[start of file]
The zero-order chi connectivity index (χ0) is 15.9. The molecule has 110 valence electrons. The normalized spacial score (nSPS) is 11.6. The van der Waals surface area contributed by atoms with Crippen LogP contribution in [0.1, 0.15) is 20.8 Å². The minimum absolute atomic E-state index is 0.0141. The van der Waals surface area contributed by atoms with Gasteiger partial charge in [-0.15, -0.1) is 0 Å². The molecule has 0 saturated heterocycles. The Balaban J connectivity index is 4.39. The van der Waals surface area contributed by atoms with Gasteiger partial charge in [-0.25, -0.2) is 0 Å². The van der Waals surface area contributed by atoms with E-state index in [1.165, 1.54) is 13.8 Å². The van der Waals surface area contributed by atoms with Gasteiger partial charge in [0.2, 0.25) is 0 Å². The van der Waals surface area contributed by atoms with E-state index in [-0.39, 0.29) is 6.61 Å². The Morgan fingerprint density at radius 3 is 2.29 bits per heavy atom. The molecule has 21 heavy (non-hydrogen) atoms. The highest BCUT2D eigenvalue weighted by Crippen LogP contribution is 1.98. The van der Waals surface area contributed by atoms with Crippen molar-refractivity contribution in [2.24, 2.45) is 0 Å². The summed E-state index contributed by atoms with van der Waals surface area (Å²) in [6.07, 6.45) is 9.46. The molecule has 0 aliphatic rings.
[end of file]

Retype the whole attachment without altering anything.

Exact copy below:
The zero-order chi connectivity index (χ0) is 15.9. The molecule has 110 valence electrons. The normalized spacial score (nSPS) is 11.6. The van der Waals surface area contributed by atoms with Crippen LogP contribution in [0.1, 0.15) is 20.8 Å². The minimum absolute atomic E-state index is 0.0141. The van der Waals surface area contributed by atoms with Gasteiger partial charge in [-0.15, -0.1) is 0 Å². The molecule has 0 saturated heterocycles. The Balaban J connectivity index is 4.39. The van der Waals surface area contributed by atoms with Gasteiger partial charge in [-0.25, -0.2) is 0 Å². The van der Waals surface area contributed by atoms with E-state index in [1.165, 1.54) is 13.8 Å². The van der Waals surface area contributed by atoms with Gasteiger partial charge in [0.2, 0.25) is 0 Å². The van der Waals surface area contributed by atoms with E-state index in [-0.39, 0.29) is 6.61 Å². The Morgan fingerprint density at radius 3 is 2.29 bits per heavy atom. The molecule has 21 heavy (non-hydrogen) atoms. The highest BCUT2D eigenvalue weighted by Crippen LogP contribution is 1.98. The van der Waals surface area contributed by atoms with Crippen molar-refractivity contribution in [2.24, 2.45) is 0 Å². The summed E-state index contributed by atoms with van der Waals surface area (Å²) in [6.07, 6.45) is 9.46. The molecule has 0 aliphatic rings.